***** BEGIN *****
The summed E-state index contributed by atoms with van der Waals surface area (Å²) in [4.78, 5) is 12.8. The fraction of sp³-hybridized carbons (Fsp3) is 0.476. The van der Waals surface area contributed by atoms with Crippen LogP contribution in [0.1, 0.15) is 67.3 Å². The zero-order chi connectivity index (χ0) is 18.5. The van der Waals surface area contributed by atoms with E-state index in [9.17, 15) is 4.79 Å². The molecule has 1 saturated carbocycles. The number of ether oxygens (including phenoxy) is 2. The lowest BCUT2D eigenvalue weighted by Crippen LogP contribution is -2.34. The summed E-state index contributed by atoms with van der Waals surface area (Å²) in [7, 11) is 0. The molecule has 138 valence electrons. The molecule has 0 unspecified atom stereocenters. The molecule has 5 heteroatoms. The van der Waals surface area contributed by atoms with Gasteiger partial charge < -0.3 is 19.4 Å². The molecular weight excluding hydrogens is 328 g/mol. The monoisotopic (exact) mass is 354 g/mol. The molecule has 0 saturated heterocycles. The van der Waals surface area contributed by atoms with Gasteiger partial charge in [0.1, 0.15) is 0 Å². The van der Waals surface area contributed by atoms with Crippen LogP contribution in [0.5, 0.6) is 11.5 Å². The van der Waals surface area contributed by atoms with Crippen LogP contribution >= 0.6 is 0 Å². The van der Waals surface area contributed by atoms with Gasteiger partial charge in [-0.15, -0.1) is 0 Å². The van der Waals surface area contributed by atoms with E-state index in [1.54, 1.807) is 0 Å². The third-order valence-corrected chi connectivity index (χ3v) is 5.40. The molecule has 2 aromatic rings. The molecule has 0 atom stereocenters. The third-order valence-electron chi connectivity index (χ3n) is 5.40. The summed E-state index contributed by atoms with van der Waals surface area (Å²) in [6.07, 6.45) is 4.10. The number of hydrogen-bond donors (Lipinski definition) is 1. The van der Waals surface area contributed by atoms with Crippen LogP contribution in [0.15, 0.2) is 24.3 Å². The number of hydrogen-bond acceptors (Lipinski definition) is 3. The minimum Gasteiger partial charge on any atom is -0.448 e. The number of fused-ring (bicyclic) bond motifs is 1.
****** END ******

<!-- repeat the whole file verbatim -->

The summed E-state index contributed by atoms with van der Waals surface area (Å²) in [4.78, 5) is 12.8. The fraction of sp³-hybridized carbons (Fsp3) is 0.476. The van der Waals surface area contributed by atoms with Crippen LogP contribution in [0.1, 0.15) is 67.3 Å². The zero-order chi connectivity index (χ0) is 18.5. The van der Waals surface area contributed by atoms with E-state index in [9.17, 15) is 4.79 Å². The molecule has 1 saturated carbocycles. The number of ether oxygens (including phenoxy) is 2. The lowest BCUT2D eigenvalue weighted by Crippen LogP contribution is -2.34. The summed E-state index contributed by atoms with van der Waals surface area (Å²) in [7, 11) is 0. The molecule has 138 valence electrons. The molecule has 0 unspecified atom stereocenters. The molecule has 5 heteroatoms. The van der Waals surface area contributed by atoms with Gasteiger partial charge < -0.3 is 19.4 Å². The molecular weight excluding hydrogens is 328 g/mol. The monoisotopic (exact) mass is 354 g/mol. The molecule has 0 saturated heterocycles. The van der Waals surface area contributed by atoms with Gasteiger partial charge in [0.1, 0.15) is 0 Å². The van der Waals surface area contributed by atoms with Crippen LogP contribution in [0.5, 0.6) is 11.5 Å². The van der Waals surface area contributed by atoms with Crippen LogP contribution >= 0.6 is 0 Å². The van der Waals surface area contributed by atoms with Gasteiger partial charge in [-0.15, -0.1) is 0 Å². The van der Waals surface area contributed by atoms with E-state index in [1.54, 1.807) is 0 Å². The third-order valence-corrected chi connectivity index (χ3v) is 5.40. The molecule has 2 aromatic rings. The molecule has 0 atom stereocenters. The third-order valence-electron chi connectivity index (χ3n) is 5.40. The summed E-state index contributed by atoms with van der Waals surface area (Å²) in [6.07, 6.45) is 4.10. The number of hydrogen-bond donors (Lipinski definition) is 1. The van der Waals surface area contributed by atoms with Crippen LogP contribution in [0.15, 0.2) is 24.3 Å². The number of hydrogen-bond acceptors (Lipinski definition) is 3. The minimum Gasteiger partial charge on any atom is -0.448 e. The number of fused-ring (bicyclic) bond motifs is 1.